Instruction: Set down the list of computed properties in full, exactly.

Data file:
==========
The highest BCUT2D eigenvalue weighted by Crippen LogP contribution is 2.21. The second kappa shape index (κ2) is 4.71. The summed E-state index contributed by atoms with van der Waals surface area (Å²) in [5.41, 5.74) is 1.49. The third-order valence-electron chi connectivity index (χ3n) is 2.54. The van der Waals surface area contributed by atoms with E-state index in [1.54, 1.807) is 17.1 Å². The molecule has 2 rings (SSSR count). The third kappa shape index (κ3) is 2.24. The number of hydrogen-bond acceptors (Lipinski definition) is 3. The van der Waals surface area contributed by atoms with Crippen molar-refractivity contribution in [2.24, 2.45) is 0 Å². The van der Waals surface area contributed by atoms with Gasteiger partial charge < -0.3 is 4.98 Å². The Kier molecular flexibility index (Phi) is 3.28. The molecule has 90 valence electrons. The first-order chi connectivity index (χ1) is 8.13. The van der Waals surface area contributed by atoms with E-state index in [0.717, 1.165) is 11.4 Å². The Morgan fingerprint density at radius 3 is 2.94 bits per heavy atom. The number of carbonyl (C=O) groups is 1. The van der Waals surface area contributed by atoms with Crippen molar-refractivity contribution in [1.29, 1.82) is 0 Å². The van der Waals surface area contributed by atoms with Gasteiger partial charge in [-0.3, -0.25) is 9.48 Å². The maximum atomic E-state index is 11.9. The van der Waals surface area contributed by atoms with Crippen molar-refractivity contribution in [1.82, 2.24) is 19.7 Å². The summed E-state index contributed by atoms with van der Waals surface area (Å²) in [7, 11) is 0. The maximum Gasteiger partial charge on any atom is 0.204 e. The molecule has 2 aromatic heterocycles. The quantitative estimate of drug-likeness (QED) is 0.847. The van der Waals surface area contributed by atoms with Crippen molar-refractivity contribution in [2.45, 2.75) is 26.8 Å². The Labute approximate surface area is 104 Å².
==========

The highest BCUT2D eigenvalue weighted by Crippen LogP contribution is 2.21. The second kappa shape index (κ2) is 4.71. The summed E-state index contributed by atoms with van der Waals surface area (Å²) in [5.41, 5.74) is 1.49. The third-order valence-electron chi connectivity index (χ3n) is 2.54. The van der Waals surface area contributed by atoms with E-state index in [1.54, 1.807) is 17.1 Å². The molecule has 2 rings (SSSR count). The third kappa shape index (κ3) is 2.24. The number of hydrogen-bond acceptors (Lipinski definition) is 3. The van der Waals surface area contributed by atoms with Crippen molar-refractivity contribution in [2.24, 2.45) is 0 Å². The van der Waals surface area contributed by atoms with Gasteiger partial charge < -0.3 is 4.98 Å². The Kier molecular flexibility index (Phi) is 3.28. The molecule has 90 valence electrons. The first-order chi connectivity index (χ1) is 8.13. The van der Waals surface area contributed by atoms with E-state index in [0.717, 1.165) is 11.4 Å². The Morgan fingerprint density at radius 3 is 2.94 bits per heavy atom. The number of carbonyl (C=O) groups is 1. The van der Waals surface area contributed by atoms with Crippen molar-refractivity contribution in [1.29, 1.82) is 0 Å². The van der Waals surface area contributed by atoms with Gasteiger partial charge in [-0.3, -0.25) is 9.48 Å². The maximum atomic E-state index is 11.9. The van der Waals surface area contributed by atoms with Crippen molar-refractivity contribution in [1.82, 2.24) is 19.7 Å². The summed E-state index contributed by atoms with van der Waals surface area (Å²) in [7, 11) is 0. The maximum Gasteiger partial charge on any atom is 0.204 e. The molecule has 2 aromatic heterocycles. The quantitative estimate of drug-likeness (QED) is 0.847. The van der Waals surface area contributed by atoms with Crippen molar-refractivity contribution in [2.45, 2.75) is 26.8 Å². The Labute approximate surface area is 104 Å².